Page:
‘Extinct’ monkey found in Indonesia’s Wehea forest
Miller’s grizzled langur was thought to be extinct until a team of scientists stumbled upon the large grey monkey outside their previously known habitat.
Scientists have set up camera traps in the Wehea forest in Borneo, to capture images of wildlife including orangutans and clouded leopards, but what they found baffled them at first.
A group of monkeys they initial were unable to identify, has been captured by the cameras. Though the species was documented, illustrations of the monkeys were only available as museum sketches.
It took a while before their suspicions were confirmed. The grizzled langurs were known to exist on Sumatra, Java, Malaysia and north-eastern Borneo, but scientists believed them to be extinct since 2004. Their discovery in Wehea, far east in Borneo, came as a surprise.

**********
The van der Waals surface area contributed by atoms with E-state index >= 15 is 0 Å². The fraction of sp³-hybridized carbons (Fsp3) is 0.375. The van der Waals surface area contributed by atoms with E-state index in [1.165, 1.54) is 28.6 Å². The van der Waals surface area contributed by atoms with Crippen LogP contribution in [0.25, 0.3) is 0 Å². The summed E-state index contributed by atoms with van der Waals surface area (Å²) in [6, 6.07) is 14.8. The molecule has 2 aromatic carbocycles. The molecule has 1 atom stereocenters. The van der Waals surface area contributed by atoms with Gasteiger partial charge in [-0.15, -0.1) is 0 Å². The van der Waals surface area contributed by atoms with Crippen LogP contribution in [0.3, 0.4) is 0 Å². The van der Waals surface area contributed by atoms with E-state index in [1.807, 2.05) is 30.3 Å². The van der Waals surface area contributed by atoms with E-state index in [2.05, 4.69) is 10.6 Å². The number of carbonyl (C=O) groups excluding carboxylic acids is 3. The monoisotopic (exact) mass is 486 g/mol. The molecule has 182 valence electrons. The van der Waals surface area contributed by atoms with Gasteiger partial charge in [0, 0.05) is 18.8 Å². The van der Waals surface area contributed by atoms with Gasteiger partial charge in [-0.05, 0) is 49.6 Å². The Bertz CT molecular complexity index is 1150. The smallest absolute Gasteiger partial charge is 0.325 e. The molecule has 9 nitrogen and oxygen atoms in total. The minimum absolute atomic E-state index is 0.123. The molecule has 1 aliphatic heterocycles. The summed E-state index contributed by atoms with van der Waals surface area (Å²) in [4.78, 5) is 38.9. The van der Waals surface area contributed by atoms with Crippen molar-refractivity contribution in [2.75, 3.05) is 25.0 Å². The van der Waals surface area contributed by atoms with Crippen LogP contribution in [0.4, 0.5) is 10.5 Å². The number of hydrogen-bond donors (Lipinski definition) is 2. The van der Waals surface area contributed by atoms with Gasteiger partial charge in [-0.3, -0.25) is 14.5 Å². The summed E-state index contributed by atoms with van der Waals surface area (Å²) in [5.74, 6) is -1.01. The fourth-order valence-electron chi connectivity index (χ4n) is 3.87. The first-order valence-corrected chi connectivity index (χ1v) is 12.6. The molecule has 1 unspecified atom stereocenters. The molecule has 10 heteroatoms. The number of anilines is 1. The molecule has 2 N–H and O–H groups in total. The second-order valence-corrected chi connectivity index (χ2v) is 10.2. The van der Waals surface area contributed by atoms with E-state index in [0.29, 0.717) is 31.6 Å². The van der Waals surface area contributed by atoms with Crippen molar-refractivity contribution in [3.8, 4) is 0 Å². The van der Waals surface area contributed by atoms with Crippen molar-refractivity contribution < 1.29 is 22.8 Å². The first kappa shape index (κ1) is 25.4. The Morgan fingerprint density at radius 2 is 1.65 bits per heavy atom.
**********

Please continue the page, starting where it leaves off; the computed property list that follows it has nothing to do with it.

“For me the discovery of this monkey is representative of so many species in Indonesia,” said Brent Loken, one of the lead researchers and PhD student at Simon Fraser University in Canada.
“There are so many animals we know so little about and their home ranges are disappearing so quickly,” Loken told The Guardian. “It feels like a lot of these animals are going to quickly enter extinction.”
The team is set to return to the forest to document the grizzly langurs populations whose members have appeared in over 4,000 of the 10,000 images taken over a two-month period.